Changez never really says that he felt alienated because of his race while he was attending school in America, and that positive attitude remains when he gets the job at the consulting firm of Underwood Samson. He recognizes that he is one of only two non-white members of his team, but he regards the team as diverse because it also contains two women and because he is able to become fast friends with Wainright, his African American colleague. Again, he seems to understand that he is different and that he is viewed differently because he is foreign, but he doesn’t really seem to view this as a bad thing until after September 11.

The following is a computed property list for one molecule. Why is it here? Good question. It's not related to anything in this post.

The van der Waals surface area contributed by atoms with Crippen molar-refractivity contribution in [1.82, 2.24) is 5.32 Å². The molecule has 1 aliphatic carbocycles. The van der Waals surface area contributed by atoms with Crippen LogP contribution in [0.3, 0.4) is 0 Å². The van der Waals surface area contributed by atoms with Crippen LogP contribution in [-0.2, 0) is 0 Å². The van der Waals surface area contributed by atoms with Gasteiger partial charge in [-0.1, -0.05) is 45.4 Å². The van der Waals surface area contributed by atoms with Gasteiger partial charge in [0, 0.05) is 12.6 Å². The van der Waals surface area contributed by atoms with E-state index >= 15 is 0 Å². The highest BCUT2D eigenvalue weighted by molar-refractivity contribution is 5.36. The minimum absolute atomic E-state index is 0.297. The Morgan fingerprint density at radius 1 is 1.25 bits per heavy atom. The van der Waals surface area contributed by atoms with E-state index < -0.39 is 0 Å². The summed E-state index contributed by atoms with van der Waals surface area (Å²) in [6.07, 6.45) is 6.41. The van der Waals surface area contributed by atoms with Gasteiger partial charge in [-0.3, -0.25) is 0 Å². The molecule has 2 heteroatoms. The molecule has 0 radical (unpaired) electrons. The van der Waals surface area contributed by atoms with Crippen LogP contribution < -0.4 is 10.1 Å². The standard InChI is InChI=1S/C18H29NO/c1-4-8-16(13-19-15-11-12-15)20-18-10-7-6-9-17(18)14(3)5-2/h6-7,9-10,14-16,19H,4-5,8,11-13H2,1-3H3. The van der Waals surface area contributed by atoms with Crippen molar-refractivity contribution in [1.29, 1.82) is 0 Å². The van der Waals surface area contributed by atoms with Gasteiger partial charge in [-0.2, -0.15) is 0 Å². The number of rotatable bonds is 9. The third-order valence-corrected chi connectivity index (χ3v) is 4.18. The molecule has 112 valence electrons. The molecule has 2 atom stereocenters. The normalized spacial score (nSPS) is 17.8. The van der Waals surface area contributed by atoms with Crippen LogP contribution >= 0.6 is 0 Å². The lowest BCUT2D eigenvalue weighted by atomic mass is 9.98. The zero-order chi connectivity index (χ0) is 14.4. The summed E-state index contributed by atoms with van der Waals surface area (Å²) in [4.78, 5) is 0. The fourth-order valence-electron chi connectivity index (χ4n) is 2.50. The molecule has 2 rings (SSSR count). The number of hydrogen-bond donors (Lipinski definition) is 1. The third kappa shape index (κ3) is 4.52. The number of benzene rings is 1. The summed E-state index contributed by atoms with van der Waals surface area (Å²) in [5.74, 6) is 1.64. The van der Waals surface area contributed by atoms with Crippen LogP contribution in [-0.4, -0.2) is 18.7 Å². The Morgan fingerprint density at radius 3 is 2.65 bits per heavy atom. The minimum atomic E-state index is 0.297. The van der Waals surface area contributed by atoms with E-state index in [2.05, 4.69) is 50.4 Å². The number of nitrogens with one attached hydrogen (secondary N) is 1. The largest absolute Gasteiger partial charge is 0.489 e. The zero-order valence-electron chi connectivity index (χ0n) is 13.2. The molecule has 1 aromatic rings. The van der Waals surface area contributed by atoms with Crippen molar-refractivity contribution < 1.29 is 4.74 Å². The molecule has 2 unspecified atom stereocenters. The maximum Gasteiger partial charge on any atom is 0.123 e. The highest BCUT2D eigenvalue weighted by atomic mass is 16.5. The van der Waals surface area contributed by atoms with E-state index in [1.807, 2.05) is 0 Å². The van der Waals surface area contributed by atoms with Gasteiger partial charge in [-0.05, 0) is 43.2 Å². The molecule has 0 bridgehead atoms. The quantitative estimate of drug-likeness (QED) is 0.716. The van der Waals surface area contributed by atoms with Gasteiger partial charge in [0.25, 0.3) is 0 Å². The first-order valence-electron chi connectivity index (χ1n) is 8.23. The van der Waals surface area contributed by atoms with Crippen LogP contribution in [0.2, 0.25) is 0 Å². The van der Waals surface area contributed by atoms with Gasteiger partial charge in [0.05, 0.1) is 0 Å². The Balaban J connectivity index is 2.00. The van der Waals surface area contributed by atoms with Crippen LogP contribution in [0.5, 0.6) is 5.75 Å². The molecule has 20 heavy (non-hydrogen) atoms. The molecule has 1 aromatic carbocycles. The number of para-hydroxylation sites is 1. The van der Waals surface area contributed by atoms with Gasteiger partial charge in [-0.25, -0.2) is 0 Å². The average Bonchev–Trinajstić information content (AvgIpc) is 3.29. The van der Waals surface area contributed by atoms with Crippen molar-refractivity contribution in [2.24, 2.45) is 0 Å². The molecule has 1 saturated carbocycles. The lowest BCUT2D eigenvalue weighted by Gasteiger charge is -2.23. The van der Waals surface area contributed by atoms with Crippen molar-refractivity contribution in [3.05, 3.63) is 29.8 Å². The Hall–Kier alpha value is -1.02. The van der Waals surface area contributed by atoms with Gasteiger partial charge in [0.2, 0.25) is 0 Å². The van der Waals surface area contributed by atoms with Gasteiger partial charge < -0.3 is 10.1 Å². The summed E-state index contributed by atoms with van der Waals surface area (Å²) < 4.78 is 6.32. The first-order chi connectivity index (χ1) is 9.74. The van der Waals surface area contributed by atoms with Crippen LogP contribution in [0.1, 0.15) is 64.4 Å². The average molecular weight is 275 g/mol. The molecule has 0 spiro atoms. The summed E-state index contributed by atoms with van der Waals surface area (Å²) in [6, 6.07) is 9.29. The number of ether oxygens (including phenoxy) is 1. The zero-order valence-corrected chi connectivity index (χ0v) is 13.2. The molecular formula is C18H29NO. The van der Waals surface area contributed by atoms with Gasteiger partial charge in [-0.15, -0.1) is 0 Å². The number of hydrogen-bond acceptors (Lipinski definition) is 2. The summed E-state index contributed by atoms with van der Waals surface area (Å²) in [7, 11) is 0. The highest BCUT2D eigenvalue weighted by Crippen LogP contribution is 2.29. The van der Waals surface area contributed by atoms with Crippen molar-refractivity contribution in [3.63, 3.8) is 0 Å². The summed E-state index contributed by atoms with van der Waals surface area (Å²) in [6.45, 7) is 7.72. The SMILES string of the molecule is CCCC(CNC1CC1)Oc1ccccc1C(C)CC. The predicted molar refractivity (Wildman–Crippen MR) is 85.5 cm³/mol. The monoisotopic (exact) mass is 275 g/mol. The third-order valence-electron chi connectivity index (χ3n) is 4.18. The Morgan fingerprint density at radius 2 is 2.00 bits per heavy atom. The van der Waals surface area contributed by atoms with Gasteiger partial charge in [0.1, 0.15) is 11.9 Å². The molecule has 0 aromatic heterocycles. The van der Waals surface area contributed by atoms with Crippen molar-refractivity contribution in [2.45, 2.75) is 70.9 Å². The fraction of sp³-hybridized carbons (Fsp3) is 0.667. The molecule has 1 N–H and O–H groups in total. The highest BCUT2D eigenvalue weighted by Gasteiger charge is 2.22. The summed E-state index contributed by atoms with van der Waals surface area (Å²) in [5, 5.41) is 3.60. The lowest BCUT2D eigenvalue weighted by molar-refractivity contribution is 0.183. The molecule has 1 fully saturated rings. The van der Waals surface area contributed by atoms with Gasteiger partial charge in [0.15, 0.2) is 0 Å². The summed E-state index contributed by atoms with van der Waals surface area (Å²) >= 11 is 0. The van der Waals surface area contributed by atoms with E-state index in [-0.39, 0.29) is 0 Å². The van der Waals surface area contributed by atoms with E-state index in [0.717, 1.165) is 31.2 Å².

The change in behaviour towards Changez and in Changez’s attitudes towards those around him happen quickly after September 11 and they represent both changes in individual life but also a change in overall American culture. He describes how he tried to deny that he was being looked at differently at first, responding to rumours about Muslims being beaten or interrogated by saying, “…those rare cases of abuse that did regrettably transpire were unlikely ever to affect me because such things invariably happened, in America as in all countries, to the hapless poor, not to Princeton graduates earning eighty thousand dollars a year” (Hamid 95). Again, he classifies himself with the rest of his Princeton classmates making it clear that he thinks he is like them regardless of their different races. He tries to brush off the times that he has found his tires punctured in the parking garage. It is only after Erica’s death that his perspective on everything in his world changes and he begins to understand that people are looking at him with ridicule and distrust and that he is not being treated the same like he thought he was.